Exodus 9

* The murrain of beasts. (1-7) The plague of boils and blains.

(8-12) The plague of hail threatened. (13-21) The plague of hail

inflicted. (22-35)

1-7 God will have Israel released, Pharaoh opposes it, and the

trial is, whose word shall stand. The hand of the Lord at once

is upon the cattle, many of which, some of all kinds, die by a

sort of murrain. This was greatly to the loss of the owners;

they had made Israel poor, and now God would make them poor. The

hand of God is to be seen, even in the sickness and death of

cattle; for a sparrow falls not to the ground without our

Father. None of the Israelites' cattle should die; the Lord

shall sever. The cattle died. The Egyptians worshipped their

cattle. What we make an idol of, it is just with God to remove

from us. This proud tyrant and cruel oppressor deserved to be

made an example by the just Judge of the universe. None who are

punished according to what they deserve, can have any just cause

to complain. Hardness of heart denotes that state of mind upon

which neither threatenings nor promise, neither judgements nor

mercies, make any abiding impression. The conscience being

stupified, and the heart filled with pride and presumption, they

persist in unbelief and disobedience. This state of mind is also

called the stony heart. Very different is the heart of flesh,

the broken and contrite heart. Sinners have none to blame but

themselves, for that pride and ungodliness which abuse the

bounty and patience of God. For, however the Lord hardens the

hearts of men, it is always as a punishment of former sins.
8-12 When the Egyptians were not wrought upon by the death of

their cattle, God sent a plague that seized their own bodies. If

lesser judgments do not work, God will send greater. Sometimes

God shows men their sin in their punishment. They had oppressed

Israel in the furnaces, and now the ashes of the furnace are

made a terror to them. The plague itself was very grievous. The

magicians themselves were struck with these boils. Their power

was restrained before; but they continued to withstand Moses,

and to confirm Pharaoh in his unbelief, till they were forced to

give way. Pharaoh continued obstinate. He had hardened his own

heart, and now God justly gave him up to his own heart's lusts,

permitting Satan to blind and harden him. If men shut their eyes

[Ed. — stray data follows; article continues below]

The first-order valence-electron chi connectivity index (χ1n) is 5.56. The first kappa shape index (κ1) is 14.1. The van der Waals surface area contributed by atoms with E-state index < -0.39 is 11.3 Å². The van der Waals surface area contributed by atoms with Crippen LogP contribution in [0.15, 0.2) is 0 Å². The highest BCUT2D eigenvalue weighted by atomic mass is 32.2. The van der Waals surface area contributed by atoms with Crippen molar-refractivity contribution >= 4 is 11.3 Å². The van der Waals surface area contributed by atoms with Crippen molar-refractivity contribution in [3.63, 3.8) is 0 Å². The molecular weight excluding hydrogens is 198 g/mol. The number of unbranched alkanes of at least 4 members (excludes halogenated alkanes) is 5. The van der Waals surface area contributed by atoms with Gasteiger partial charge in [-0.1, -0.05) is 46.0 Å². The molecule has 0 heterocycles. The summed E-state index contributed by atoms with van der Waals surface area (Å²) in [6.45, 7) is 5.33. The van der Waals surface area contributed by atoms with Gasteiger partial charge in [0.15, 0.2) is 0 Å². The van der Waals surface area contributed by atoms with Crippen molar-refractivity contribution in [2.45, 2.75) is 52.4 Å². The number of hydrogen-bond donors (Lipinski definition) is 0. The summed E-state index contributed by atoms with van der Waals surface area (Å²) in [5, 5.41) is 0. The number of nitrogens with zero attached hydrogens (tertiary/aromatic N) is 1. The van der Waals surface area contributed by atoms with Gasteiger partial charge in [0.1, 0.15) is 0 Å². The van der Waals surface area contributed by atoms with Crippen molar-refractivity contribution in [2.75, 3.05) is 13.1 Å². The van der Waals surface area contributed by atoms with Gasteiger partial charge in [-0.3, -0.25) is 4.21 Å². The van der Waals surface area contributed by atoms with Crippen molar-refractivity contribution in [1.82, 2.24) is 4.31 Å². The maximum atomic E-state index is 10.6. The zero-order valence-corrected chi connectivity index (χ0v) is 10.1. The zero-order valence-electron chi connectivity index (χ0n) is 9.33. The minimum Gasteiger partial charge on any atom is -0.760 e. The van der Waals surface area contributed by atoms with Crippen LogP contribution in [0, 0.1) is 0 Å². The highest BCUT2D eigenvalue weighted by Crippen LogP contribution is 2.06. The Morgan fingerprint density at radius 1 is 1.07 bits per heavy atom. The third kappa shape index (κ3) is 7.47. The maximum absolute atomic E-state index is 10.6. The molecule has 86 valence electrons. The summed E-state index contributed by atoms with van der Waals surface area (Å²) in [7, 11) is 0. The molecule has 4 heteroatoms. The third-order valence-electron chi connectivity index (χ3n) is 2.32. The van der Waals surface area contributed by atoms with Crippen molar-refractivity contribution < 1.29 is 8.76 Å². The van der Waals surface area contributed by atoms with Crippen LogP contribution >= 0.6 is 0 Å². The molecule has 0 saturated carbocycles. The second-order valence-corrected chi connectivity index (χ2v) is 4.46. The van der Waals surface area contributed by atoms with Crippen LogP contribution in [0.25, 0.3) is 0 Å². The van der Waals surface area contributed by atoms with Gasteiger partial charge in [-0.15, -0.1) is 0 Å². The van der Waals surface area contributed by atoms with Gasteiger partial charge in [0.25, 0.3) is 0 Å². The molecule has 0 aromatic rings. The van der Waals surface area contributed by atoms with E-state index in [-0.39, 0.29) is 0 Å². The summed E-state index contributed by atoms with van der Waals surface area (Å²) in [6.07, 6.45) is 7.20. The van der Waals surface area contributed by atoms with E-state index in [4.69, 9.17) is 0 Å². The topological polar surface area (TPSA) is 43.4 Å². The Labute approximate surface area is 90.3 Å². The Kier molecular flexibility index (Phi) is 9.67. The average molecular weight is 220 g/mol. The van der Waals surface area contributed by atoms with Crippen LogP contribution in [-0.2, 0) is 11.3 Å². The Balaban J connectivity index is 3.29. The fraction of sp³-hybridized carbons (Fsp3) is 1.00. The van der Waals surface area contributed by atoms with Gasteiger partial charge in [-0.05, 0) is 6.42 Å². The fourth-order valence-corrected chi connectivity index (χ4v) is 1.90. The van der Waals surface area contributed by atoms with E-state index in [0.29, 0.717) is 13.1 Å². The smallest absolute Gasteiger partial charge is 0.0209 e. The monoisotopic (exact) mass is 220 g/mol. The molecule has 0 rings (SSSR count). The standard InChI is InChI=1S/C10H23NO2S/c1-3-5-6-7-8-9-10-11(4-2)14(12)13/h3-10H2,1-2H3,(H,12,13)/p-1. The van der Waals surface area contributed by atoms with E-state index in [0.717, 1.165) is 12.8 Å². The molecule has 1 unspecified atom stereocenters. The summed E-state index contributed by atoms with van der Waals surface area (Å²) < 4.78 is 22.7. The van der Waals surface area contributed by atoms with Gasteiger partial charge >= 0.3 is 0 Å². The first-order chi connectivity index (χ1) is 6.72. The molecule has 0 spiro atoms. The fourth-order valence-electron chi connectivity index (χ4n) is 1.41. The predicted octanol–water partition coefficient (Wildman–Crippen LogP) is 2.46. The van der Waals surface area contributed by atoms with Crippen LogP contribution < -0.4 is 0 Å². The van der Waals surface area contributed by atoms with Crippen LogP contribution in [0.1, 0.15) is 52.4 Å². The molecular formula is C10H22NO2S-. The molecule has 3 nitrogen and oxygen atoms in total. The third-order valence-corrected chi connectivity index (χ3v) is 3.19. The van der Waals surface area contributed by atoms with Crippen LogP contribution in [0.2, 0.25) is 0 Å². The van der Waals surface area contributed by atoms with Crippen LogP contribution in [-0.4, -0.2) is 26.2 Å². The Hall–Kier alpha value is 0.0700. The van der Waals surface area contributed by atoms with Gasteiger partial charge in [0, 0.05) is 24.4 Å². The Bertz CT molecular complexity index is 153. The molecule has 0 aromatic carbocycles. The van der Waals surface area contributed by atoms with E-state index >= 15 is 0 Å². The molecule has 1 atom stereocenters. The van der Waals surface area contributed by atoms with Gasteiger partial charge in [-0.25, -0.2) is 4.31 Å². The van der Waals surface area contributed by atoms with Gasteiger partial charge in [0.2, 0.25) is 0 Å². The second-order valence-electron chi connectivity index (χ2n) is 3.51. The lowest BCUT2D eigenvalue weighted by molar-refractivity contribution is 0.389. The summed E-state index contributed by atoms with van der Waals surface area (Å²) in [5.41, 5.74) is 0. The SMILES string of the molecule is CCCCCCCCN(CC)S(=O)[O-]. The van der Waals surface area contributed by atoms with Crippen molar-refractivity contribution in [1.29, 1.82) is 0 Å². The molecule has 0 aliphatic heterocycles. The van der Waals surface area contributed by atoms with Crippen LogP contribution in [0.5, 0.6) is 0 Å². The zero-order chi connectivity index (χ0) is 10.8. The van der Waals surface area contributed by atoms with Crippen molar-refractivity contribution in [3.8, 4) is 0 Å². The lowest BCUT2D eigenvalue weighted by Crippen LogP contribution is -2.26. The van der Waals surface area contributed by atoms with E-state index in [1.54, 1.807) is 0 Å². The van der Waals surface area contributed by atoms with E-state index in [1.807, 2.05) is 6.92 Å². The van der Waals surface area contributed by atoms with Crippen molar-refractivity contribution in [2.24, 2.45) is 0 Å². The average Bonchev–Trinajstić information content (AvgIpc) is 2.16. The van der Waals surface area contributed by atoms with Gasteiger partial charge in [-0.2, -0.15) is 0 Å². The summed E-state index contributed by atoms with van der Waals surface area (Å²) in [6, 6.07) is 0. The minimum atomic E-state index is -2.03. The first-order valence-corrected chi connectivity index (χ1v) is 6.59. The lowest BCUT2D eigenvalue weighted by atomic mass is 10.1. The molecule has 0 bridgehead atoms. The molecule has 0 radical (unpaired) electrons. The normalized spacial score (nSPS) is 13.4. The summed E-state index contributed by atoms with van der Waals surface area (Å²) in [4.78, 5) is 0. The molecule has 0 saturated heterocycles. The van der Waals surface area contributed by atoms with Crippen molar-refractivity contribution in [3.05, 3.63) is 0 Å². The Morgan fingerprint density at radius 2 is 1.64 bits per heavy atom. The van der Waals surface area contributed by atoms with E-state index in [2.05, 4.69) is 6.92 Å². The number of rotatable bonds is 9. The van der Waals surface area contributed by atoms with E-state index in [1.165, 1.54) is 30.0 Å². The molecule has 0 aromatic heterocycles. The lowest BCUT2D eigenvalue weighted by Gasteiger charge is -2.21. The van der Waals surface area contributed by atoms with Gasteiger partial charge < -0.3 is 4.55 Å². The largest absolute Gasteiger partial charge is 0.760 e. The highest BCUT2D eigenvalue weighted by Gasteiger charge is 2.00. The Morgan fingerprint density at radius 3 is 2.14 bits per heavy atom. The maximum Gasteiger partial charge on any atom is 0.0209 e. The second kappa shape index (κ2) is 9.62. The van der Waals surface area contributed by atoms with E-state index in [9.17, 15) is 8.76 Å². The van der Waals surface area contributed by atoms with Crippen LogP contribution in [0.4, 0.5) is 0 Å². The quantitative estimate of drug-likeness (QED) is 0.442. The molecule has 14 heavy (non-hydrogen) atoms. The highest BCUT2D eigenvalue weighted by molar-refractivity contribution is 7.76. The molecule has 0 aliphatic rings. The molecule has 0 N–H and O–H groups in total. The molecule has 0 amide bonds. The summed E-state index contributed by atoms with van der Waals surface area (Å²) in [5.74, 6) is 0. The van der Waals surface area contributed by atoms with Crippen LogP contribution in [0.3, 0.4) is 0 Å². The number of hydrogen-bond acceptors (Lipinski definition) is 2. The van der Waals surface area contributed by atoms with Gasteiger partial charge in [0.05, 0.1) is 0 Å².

against the light, it is just with God to close their eyes. This

is the sorest judgment a man can be under out of hell.
13-21 Moses is here ordered to deliver a dreadful message to

Pharaoh. Providence ordered it, that Moses should have a man of

such a fierce and stubborn spirit as this Pharaoh to deal with;

and every thing made it a most signal instance of the power of

God has to humble and bring down the proudest of his enemies.

When God's justice threatens ruin, his mercy at the same time

shows a way of escape from it. God not only distinguished

between Egyptians and Israelites, but between some Egyptians and

others. If Pharaoh will not yield, and so prevent the judgment

itself, yet those that will take warning, may take shelter. Some

believed the things which were spoken, and they feared, and

housed their servants and cattle, and it was their wisdom. Even

among the servants of Pharaoh, some trembled at God's word; and

shall not the sons of Israel dread it? But others believed not,

and left their cattle in the field. Obstinate unbelief is deaf

to the fairest warnings, and the wisest counsels, which leaves

the blood of those that perish upon their own heads.
22-35 Woful havoc this hail made: it killed both men and

cattle; the corn above ground was destroyed, and that only

preserved which as yet was not come up. The land of Goshen was

preserved. God causes rain or hail on one city and not on

another, either in mercy or in judgment. Pharaoh humbled himself

to Moses. No man could have spoken better: he owns himself

wrong; he owns that the Lord is righteous; and God must be

justified when he speaks, though he speaks in thunder and

lightning. Yet his heart was hardened all this while. Moses

pleads with God: though he had reason to think Pharaoh would

repent of his repentance, and he told him so, yet he promises to

be his friend. Moses went out of the city, notwithstanding the

hail and lightning which kept Pharaoh and his servants within

doors. Peace with God makes men thunder-proof. Pharaoh was

frightened by the tremendous judgment; but when that was over,

his fair promises were forgotten. Those that are not bettered by

judgments and mercies, commonly become worse.
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